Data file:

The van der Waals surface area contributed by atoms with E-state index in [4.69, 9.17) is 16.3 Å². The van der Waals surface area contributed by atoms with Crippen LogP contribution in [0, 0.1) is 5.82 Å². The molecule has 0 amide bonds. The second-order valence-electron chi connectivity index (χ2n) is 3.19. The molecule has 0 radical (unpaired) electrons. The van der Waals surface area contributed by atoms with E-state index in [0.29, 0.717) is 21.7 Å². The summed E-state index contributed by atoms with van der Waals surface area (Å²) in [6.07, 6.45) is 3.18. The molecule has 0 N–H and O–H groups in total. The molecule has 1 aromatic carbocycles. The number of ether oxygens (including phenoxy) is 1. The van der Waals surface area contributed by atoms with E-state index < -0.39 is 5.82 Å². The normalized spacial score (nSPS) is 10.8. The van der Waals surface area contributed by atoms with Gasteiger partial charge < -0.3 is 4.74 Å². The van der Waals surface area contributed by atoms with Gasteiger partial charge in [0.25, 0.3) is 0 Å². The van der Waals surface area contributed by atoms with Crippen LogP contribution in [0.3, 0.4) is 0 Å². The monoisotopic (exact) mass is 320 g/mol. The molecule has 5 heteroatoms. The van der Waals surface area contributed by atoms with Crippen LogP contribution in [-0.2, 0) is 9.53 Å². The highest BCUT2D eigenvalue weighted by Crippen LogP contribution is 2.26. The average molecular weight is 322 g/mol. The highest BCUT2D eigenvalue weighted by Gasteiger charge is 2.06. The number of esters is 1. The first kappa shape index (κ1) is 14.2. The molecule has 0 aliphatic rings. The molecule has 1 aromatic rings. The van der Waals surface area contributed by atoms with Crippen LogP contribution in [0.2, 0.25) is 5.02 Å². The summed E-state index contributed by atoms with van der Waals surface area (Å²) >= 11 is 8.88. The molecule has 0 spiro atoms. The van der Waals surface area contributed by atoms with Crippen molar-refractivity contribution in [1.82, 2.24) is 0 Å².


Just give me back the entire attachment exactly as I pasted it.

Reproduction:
The van der Waals surface area contributed by atoms with E-state index in [4.69, 9.17) is 16.3 Å². The van der Waals surface area contributed by atoms with Crippen LogP contribution in [0, 0.1) is 5.82 Å². The molecule has 0 amide bonds. The second-order valence-electron chi connectivity index (χ2n) is 3.19. The molecule has 0 radical (unpaired) electrons. The van der Waals surface area contributed by atoms with E-state index in [0.29, 0.717) is 21.7 Å². The summed E-state index contributed by atoms with van der Waals surface area (Å²) in [6.07, 6.45) is 3.18. The molecule has 0 N–H and O–H groups in total. The molecule has 1 aromatic carbocycles. The number of ether oxygens (including phenoxy) is 1. The van der Waals surface area contributed by atoms with E-state index < -0.39 is 5.82 Å². The normalized spacial score (nSPS) is 10.8. The van der Waals surface area contributed by atoms with Gasteiger partial charge < -0.3 is 4.74 Å². The van der Waals surface area contributed by atoms with Gasteiger partial charge in [0.25, 0.3) is 0 Å². The van der Waals surface area contributed by atoms with Crippen LogP contribution in [0.3, 0.4) is 0 Å². The monoisotopic (exact) mass is 320 g/mol. The molecule has 5 heteroatoms. The van der Waals surface area contributed by atoms with Crippen LogP contribution in [-0.2, 0) is 9.53 Å². The highest BCUT2D eigenvalue weighted by Crippen LogP contribution is 2.26. The average molecular weight is 322 g/mol. The highest BCUT2D eigenvalue weighted by Gasteiger charge is 2.06. The number of esters is 1. The first kappa shape index (κ1) is 14.2. The molecule has 0 aliphatic rings. The molecule has 1 aromatic rings. The van der Waals surface area contributed by atoms with Crippen LogP contribution in [0.2, 0.25) is 5.02 Å². The summed E-state index contributed by atoms with van der Waals surface area (Å²) >= 11 is 8.88. The molecule has 0 spiro atoms. The van der Waals surface area contributed by atoms with Crippen molar-refractivity contribution in [1.82, 2.24) is 0 Å².